Djokovic Reflects On Becoming A Seven-Time Wimbledon Champion

Novak Djokovic (photo: Jürgen Hasenkopf)

WIMBLEDON/WASHINGTON, July 11, 2022 (by Michael Dickens)

As Novak Djokovic won his fourth straight Wimbledon Championships men’s singles title and seventh crown overall, which leveled him with his boyhood idol Pete Sampras, one quality among many stood out. He remained quietly focused – not to mention calm and cool – throughout the three-hour and one-minute final that took place on a sun-drenched, sold-out Centre Court Sunday afternoon. It was in stark contrast to his opponent, the chuntering Nick Kyrgios, who repeatedly lost his cool. You really didn’t expect anything else from the mercurial one, did you?

Yet, one can only wonder what if Kyrgios had kept his mouth quiet instead of incessantly chattering to himself, shouting at his entourage in his box, or at the tennis gods above – often using profanity-laced language not suitable for the ears of young eight-year-old Prince George of Cambridge, who was seated in the Royal Box in between his dad and mum, Their Royal Highnesses the Duke of Cambridge and Duchess of Cambridge. The Royal Box was filled with plenty of tennis royalty, too. Among them were Hall of Famers Rod Laver, John Newcombe, Stan Smith, Chris Evert and Jan Kodes – all of them past Wimbledon champions from bygone years back when decorum mattered.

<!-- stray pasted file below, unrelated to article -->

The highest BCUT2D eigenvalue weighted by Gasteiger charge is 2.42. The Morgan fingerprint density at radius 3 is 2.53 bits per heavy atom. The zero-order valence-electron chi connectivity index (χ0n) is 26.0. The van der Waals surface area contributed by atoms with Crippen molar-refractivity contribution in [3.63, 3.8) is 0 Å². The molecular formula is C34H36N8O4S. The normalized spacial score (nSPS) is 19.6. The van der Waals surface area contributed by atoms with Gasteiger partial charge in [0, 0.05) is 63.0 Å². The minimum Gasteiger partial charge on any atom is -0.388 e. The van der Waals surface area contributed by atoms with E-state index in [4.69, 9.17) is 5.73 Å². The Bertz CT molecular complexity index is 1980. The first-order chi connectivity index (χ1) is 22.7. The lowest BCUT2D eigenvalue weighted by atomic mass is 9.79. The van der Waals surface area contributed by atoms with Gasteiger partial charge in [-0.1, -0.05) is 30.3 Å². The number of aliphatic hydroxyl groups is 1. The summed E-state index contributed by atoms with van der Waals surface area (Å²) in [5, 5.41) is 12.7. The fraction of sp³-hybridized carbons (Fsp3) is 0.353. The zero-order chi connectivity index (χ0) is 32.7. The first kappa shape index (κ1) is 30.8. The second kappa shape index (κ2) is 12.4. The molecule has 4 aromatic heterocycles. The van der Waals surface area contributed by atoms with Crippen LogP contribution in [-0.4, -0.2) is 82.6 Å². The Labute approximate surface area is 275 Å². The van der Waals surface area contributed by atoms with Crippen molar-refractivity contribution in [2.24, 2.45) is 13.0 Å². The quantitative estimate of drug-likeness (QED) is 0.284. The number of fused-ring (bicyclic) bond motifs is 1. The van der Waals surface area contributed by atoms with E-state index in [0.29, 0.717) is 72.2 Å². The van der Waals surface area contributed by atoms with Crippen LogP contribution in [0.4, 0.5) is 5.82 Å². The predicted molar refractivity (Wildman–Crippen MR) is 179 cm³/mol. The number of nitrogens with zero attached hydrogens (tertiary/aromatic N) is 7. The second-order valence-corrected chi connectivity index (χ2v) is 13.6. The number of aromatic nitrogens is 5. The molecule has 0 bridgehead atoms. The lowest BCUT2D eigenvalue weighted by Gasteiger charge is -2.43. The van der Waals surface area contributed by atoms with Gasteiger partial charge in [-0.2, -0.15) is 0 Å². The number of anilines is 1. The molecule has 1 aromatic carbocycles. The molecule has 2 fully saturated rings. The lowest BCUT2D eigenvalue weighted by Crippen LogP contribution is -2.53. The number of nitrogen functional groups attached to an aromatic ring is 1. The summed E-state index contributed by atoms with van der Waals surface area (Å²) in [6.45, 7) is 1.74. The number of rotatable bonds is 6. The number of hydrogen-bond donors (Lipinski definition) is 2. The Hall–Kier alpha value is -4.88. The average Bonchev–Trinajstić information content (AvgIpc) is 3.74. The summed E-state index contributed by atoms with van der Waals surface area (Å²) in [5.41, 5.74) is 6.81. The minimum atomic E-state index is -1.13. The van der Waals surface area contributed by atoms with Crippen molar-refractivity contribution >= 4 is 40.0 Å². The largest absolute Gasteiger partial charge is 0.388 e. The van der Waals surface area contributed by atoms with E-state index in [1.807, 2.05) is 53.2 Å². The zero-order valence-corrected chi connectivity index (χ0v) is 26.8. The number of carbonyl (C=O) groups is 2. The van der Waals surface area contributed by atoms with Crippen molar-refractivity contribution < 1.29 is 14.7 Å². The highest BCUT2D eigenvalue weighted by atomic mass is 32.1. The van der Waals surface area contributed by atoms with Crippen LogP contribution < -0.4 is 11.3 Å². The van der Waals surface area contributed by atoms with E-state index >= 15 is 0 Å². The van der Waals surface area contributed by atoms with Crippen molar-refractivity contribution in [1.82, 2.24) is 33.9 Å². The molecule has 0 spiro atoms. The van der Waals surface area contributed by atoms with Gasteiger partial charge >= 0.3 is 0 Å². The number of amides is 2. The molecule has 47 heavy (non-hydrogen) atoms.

As it happened, Djokovic won the final, 4-6, 6-3, 6-4, 7-6 (3), for his 21st Grand Slam singles title, which moved him one ahead of Roger Federer and placed him one behind Rafael Nadal. It was a fitting way for the Serbian great to celebrate his eighth wedding anniversary with his wife, Jelena. His two young children, Stefan, 7, and Tara, 4, have been in tow throughout the Wimbledon fortnight, too. Nothing like keeping it all in the family, right?

Djokovic managed to shut out the temper tantrums and overcame all of the obstacles Kyrgios could toss at him – including the booming 130 mile-per-hour first serves that produced 30 aces and helped contribute toward the 62 winners the Aussie hit. He also took advantage of the 33 unforced errors made by Kyrgios. Meanwhile, Djokovic, whose head was in the right place, put together a steady, steely and, at times, brilliant shotmaking performance that resulted in 15 aces and 46 winners. His serve was broken just once. He outpointed Kyrgios 132-112.

After securing victory in his 32nd career Grand Slam final – compared to one final for Kyrgios – Djokovic, as has been his custom after winning Wimbledon on six previous occasions, pulled up a few blades of grass to munch on. Djokovic’s winning streak on grass had extended to 28 matches.

At least, to his credit afterward, Kyrgios showed he could be polite. He shared a good laugh with Djokovic as the competitors walked off the court and was courteous and gracious in accepting his runner-up prize from the Duchess of Cambridge, who is the All England patron.

“He’s a bit of a god. I’m not going to lie,” Kyrgios said during his on-court interview with the BBC’s Sue Barker during the trophy ceremony. Kyrgios also made a point of thanking the ball kids, who put up with his antics over the past two weeks.